Geriatric physician Dr. Katherine Schlaerth, writing in the Los Angeles Times last week, said after observing hundreds of older patients that she is convinced that quitting work is an unhealthy idea.
"'Use it or lose it,' definitely applies where humans are concerned," Schlaerth writes.
She points to studies that suggest physical and mental decline results when people aren't employed, including a joint study by the Rand Corp. and the University of Michigan released in December documenting that those who work longer avoid memory loss.
This is a corollary to another interesting retirement news item from last week: The man the Guinness Book of World Records identified as the world's oldest died Wednesday at 114. Walter Breuning of Great Falls, Mont., was born in 1896 in Minnesota. He started work at age 16 and held a variety of positions in his life, including 49 years working on the railroad. He retired from the Great Northern Railway at 67, but didn't stop working. He was still employed at 99 as a manager for the Shriners, according to his obituary, which also reported one of his favorite sayings as, "If you keep your mind busy and keep your body busy, you're going to be around a long time."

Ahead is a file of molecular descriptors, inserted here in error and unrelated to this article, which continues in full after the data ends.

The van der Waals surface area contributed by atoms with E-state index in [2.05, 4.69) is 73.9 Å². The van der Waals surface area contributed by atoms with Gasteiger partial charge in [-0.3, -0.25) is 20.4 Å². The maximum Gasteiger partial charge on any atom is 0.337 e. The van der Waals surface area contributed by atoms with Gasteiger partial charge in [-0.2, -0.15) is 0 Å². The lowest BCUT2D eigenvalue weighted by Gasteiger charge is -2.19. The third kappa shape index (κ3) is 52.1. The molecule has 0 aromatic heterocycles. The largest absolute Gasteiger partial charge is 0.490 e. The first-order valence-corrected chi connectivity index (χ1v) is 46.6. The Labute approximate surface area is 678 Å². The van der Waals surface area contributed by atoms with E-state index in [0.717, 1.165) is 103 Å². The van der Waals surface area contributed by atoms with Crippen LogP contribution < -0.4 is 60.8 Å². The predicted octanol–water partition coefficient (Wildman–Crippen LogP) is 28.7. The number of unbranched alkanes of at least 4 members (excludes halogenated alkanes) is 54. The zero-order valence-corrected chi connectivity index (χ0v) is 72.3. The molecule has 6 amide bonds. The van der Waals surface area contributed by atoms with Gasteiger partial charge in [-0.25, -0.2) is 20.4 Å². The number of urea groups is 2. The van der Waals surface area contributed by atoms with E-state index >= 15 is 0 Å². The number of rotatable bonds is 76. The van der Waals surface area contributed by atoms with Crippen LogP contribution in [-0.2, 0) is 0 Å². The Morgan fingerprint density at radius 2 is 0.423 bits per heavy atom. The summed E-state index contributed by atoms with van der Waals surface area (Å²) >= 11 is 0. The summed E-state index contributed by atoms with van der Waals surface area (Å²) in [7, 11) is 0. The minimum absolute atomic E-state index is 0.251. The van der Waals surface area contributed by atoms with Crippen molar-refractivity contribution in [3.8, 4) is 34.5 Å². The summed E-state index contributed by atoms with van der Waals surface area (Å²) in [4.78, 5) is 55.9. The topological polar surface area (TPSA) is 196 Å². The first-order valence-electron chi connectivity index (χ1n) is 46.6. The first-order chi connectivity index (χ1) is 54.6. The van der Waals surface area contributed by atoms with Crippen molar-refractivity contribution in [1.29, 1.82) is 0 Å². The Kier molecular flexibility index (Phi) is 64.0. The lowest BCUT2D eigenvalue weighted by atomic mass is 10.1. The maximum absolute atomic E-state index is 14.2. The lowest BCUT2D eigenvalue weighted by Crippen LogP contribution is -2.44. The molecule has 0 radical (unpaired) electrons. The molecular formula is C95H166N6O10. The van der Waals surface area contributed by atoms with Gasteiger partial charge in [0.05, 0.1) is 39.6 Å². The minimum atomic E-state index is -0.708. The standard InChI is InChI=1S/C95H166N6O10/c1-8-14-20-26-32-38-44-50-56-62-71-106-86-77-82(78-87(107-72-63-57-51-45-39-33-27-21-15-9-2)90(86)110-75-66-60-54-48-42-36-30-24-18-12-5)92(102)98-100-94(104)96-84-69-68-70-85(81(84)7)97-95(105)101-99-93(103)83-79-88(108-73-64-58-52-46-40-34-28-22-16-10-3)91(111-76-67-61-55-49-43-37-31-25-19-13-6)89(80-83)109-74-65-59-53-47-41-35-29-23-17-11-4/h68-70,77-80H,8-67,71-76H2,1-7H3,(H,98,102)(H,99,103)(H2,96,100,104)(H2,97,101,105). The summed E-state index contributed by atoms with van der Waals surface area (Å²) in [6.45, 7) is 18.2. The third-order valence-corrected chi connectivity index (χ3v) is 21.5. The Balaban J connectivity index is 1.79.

Think about this. If all of us lived to be Mr. Breuning's age, we wouldn't be worried about retirement planning when we were 60-year-old whippersnappers. With 54 more years to live and 40 more years to work, who could be bothered?